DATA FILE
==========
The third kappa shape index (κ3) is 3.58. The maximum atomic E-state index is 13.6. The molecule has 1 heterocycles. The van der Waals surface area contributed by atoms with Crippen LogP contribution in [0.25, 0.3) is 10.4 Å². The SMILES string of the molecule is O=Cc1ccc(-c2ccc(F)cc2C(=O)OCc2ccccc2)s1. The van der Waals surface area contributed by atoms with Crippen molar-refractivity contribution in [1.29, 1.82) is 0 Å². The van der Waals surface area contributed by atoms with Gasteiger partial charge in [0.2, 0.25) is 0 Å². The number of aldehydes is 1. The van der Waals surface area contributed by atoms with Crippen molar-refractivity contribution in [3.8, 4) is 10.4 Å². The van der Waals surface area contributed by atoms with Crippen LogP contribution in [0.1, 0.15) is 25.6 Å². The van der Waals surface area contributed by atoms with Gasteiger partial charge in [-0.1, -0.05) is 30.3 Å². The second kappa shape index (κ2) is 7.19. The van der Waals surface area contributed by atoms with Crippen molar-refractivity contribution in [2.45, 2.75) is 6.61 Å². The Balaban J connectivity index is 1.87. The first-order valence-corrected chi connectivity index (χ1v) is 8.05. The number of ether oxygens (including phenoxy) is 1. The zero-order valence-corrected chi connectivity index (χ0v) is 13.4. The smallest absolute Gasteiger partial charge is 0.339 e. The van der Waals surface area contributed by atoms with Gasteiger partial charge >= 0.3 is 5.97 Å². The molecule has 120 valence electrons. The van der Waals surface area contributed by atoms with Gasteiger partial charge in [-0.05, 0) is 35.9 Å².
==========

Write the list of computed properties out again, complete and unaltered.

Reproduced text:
The third kappa shape index (κ3) is 3.58. The maximum atomic E-state index is 13.6. The molecule has 1 heterocycles. The van der Waals surface area contributed by atoms with Crippen LogP contribution in [0.25, 0.3) is 10.4 Å². The SMILES string of the molecule is O=Cc1ccc(-c2ccc(F)cc2C(=O)OCc2ccccc2)s1. The van der Waals surface area contributed by atoms with Crippen molar-refractivity contribution in [1.29, 1.82) is 0 Å². The van der Waals surface area contributed by atoms with Gasteiger partial charge in [0.2, 0.25) is 0 Å². The number of aldehydes is 1. The van der Waals surface area contributed by atoms with Crippen molar-refractivity contribution in [3.8, 4) is 10.4 Å². The van der Waals surface area contributed by atoms with Crippen LogP contribution in [0.1, 0.15) is 25.6 Å². The van der Waals surface area contributed by atoms with Gasteiger partial charge in [-0.1, -0.05) is 30.3 Å². The second kappa shape index (κ2) is 7.19. The van der Waals surface area contributed by atoms with Crippen molar-refractivity contribution in [2.45, 2.75) is 6.61 Å². The Balaban J connectivity index is 1.87. The first-order valence-corrected chi connectivity index (χ1v) is 8.05. The number of ether oxygens (including phenoxy) is 1. The zero-order valence-corrected chi connectivity index (χ0v) is 13.4. The smallest absolute Gasteiger partial charge is 0.339 e. The van der Waals surface area contributed by atoms with Gasteiger partial charge >= 0.3 is 5.97 Å². The molecule has 120 valence electrons. The van der Waals surface area contributed by atoms with Gasteiger partial charge in [-0.05, 0) is 35.9 Å².